Very warm for the time of year. The roads almost like summer
[Anne's invitation to the Ball survives:
Ball at Middlesbrough
February 5th 1863
J Richardson, Esqr
H Cochrane, Esqr
R Gillan, Esqr
L McEwan, Esqr
T Backhouse, Esqr
E Grove, Esqr
R Lloyd, Esqr
J G Swan, Esqr
C Bolckow, Esqr
J R Stubbs, Esqr
Jas J Hopkins, Esqr
The Committee request the honor of Miss A Weatherill's Company at the Assembly Rooms, Watson's Hotel, Middesbrough, on Thursday, February 5th 1863
Dancing to commence at 9 o'Clock
Jas J Hopkins
J R Stubbs
The favor of an answer is requested
'honor' and 'favor' may surprise us – but this was the spelling used]
|Dr John Richardson|
Margaret was up – nothing talked of but the Middlesbro ball – I stayed and had tea down street where there was quite a large party in the evening. Messrs Wilson, Morgan, Roberts, T & C Clarke. We sang catches and glees, played bagatelle & had a very pleasant evening.
We had a great storm of thunder & hail in the evening.
The day of the Middlesbro ball. We four girls all went by the early train – the most glorious fun. Mr Cochrane dined with us that day and took tea with us the next. H.C came unexpectedly. It was a jolly time
[John Stubbs' diary records, "We mustered about 50 had supper at 12 & stayed till 5. We had a very jolly ball indeed out of 24 dances I only missed two". The Ball invitation shows that he was a member of the Ball Committee, as was Dr John Richardson]
Went to the Loys party [presumably William Loy, doctor in Great Ayton, whose daughter Mary (Polly) was then 19]. The most delightful party since I left London – I stayed & the next day Polly, Lou & I had the greatest fun helping to put by the things. A most lovely day
Another beautiful day – with a most seasonable frost – Mrs Loy, Polly, Louise & I drove to hear the Christy Minstrels. We had such a pleasant drive.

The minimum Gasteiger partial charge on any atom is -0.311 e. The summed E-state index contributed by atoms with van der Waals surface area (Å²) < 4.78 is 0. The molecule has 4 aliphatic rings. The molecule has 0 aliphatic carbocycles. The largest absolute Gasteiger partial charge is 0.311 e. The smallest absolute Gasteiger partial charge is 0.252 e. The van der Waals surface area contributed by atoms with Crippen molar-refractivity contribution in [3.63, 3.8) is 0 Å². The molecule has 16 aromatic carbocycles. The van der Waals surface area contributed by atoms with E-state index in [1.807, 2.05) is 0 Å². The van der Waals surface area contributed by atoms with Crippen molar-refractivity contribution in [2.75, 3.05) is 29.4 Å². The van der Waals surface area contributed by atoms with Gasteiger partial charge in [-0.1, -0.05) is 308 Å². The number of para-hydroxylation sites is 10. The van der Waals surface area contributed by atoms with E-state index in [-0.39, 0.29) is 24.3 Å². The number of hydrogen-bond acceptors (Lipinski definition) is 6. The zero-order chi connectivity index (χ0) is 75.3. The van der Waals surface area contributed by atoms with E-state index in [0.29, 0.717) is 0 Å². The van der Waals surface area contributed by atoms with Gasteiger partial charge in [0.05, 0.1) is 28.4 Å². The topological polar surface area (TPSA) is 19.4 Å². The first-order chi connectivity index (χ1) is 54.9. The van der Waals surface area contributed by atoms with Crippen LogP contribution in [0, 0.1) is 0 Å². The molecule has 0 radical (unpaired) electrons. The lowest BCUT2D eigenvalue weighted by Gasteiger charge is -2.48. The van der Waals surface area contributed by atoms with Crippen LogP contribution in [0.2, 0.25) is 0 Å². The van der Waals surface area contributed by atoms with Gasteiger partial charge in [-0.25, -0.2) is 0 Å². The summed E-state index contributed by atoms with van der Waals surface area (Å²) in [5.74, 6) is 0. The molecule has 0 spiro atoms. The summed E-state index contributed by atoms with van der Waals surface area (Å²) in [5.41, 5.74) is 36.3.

[The Cleveland Christy Minstrels were popular local performers.]
The fine weather continues. Had a little dance in the evening
Drove to Stokesley in the afternoon, spent the evening with Mrs T Loy [Thomas Loy was a doctor in Stokesley]
Still most beautiful weather. Drove to Stokesley in the afternoon, took tea with Mrs Graham. Two Miss Burrels are staying with her, very nice girls. They are going out to their brother in New Zealand in the course of a month or so. We danced in the Hall, & they taught me two new dances, the Highland Polka, & God Save the Queen
Seem to have almost lived in Goodchilds the last day or two, everyone here is having their likeness taken. The boys came from S to see about theirs and stayed the day with us. Rained in the afternoon, the first interruption of the beautiful weather since I came
[Goodchilds of Bath Street was the local photographers]
Finished Aurora Floyd [popular and sensational novel by Mary Elizabeth Braddon, pub 1863]. A horrid book though not without a little redeeming talent in it
Polly came home with me. Mr M and Mr R in the house
Emma & Aunt took tea with us. Johnnie, R & Will in the evening
A most glorious walk to Park Wood, Polly rode my pony. Her papa and mama came for her in the afternoon. Mr M gave us quite a comic concert which appeared greatly to amuse Mr Loy
[Park Wood or the Park is the woodland on the edge of the hill overlooking Guisborough to the north-west. It had been mediaeval parkland.]
|Anne's diary for March 4th|
March 4th[Anne's father had been born at Marske, where his father farmed at Hob Hill. The rocky steep valley side by Marske Mill weir on the Skelton beck was called the Jackdaw Cliff. The valley was later bridged here by the railway viaduct.]
A spring day such as only comes once in several years. We drove to Skelton starting about ten a.m. and from there walked to Saltburn. The woods were most lovely, some of the banks were covered with primroses and the mercury and saxifrage were out by the beck. The rooks are beginning to build. Papa showed us the Jackdaw cliff of which we have heard so much. Saltburn will soon be a fashionable watering place – they are making rapid progress with the buildings which have a beautiful effect seen in emerging from the wood with blue blue sea for background.